Egbert van Heemskerck was born in 1634 in Haarlem. After the death of his father Jasper, who was a doctor, his mother Marytge remarried, taking the art dealer Jan Wijnants as her husband in 1651. Although he was registered in the local guild of St Luke in 1646, this seems unlikely, as he was only 12 years old at the time. (It has been suggested he became a member in 1664 and was mistakenly registered in 1646, which also happened to others such as the still-life painter Evert Collier, but this remains conjecture as the guild registry for 1664 has been lost.) He was supposedly trained by Pieter de Grebber but stylistically he was much influenced by the Flemish genre painter Adriaen Brouwer. In 1654 van Heemskerck married Hestre Bastiaens van den Heuvel; their son, Egbert the Younger (ca. 1676 - 1744), later became a genre painter in the style of his father.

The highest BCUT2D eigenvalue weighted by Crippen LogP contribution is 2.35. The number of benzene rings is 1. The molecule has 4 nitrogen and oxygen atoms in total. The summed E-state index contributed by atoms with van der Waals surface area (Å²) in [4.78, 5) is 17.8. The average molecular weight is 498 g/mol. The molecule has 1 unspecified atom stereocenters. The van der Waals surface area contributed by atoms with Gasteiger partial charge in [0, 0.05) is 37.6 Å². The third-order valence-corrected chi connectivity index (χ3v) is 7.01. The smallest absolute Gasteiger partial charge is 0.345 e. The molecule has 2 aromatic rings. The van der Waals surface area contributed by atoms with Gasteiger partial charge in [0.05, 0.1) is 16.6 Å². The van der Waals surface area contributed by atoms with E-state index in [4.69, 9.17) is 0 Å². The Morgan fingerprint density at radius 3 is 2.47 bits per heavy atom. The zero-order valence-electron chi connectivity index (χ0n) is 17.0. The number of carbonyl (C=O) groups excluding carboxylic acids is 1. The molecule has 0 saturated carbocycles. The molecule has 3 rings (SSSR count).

Van Heemskerck spent some time in Italy and then returned to the Netherlands, before going on to London, where he was active from the early 1670's onwards. There he worked for John Wilmot, Earl of Rochester, and later for an art dealer located at the Strand. He mostly painted genre scenes, often with a satirical undertone, which once apparently landed him in serious trouble with King Charles II of England. Aside from a brief stint in Oxford, van Heemskerck remained in London until the end of his life.
The present drawing, quickly and confidently drawn in green ink, depicts a tavern scene with brawling peasants. Its characteristic choice of medium, as well as its angular and striking style, link it to a group of similar tavern and peasant scenes by the same hand, formerly often attributed to Adriaen Brouwer (as is attested by the inscription in the currect sheet). However, recently researchers have made the case for an attribution to van Heemskerck, on the basis of stylistic motifs as well as the fact that among a large group of very similar drawings, formerly in the collection of Cornelis Hofstede de Groot, some were inscribed ‘Heemskirk del.’ on the verso in a contemporary hand.